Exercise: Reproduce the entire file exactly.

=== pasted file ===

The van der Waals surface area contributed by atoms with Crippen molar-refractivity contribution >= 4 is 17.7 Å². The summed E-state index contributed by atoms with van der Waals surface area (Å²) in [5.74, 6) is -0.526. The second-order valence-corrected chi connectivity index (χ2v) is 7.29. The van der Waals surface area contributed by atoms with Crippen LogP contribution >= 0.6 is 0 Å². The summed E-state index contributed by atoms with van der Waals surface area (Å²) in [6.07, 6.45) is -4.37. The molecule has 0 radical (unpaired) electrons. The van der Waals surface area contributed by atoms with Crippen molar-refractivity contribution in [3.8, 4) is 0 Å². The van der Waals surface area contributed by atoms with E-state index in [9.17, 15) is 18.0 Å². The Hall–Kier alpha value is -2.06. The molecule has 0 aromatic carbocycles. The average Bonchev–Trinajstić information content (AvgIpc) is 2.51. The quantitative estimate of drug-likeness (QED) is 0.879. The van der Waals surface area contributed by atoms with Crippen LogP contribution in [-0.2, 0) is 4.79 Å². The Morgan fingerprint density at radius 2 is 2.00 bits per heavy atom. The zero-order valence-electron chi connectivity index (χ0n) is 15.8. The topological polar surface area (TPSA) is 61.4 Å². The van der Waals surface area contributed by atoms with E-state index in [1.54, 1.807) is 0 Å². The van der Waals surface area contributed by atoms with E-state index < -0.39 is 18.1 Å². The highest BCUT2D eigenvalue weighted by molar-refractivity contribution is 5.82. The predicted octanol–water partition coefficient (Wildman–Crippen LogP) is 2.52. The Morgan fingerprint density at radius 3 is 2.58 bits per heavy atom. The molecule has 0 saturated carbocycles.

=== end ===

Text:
The van der Waals surface area contributed by atoms with Crippen molar-refractivity contribution >= 4 is 17.7 Å². The summed E-state index contributed by atoms with van der Waals surface area (Å²) in [5.74, 6) is -0.526. The second-order valence-corrected chi connectivity index (χ2v) is 7.29. The van der Waals surface area contributed by atoms with Crippen LogP contribution >= 0.6 is 0 Å². The summed E-state index contributed by atoms with van der Waals surface area (Å²) in [6.07, 6.45) is -4.37. The molecule has 0 radical (unpaired) electrons. The van der Waals surface area contributed by atoms with Crippen molar-refractivity contribution in [3.8, 4) is 0 Å². The van der Waals surface area contributed by atoms with E-state index in [9.17, 15) is 18.0 Å². The Hall–Kier alpha value is -2.06. The molecule has 0 aromatic carbocycles. The average Bonchev–Trinajstić information content (AvgIpc) is 2.51. The quantitative estimate of drug-likeness (QED) is 0.879. The van der Waals surface area contributed by atoms with Crippen LogP contribution in [-0.2, 0) is 4.79 Å². The Morgan fingerprint density at radius 2 is 2.00 bits per heavy atom. The zero-order valence-electron chi connectivity index (χ0n) is 15.8. The topological polar surface area (TPSA) is 61.4 Å². The van der Waals surface area contributed by atoms with E-state index in [1.54, 1.807) is 0 Å². The van der Waals surface area contributed by atoms with E-state index < -0.39 is 18.1 Å². The highest BCUT2D eigenvalue weighted by molar-refractivity contribution is 5.82. The predicted octanol–water partition coefficient (Wildman–Crippen LogP) is 2.52. The Morgan fingerprint density at radius 3 is 2.58 bits per heavy atom. The molecule has 0 saturated carbocycles.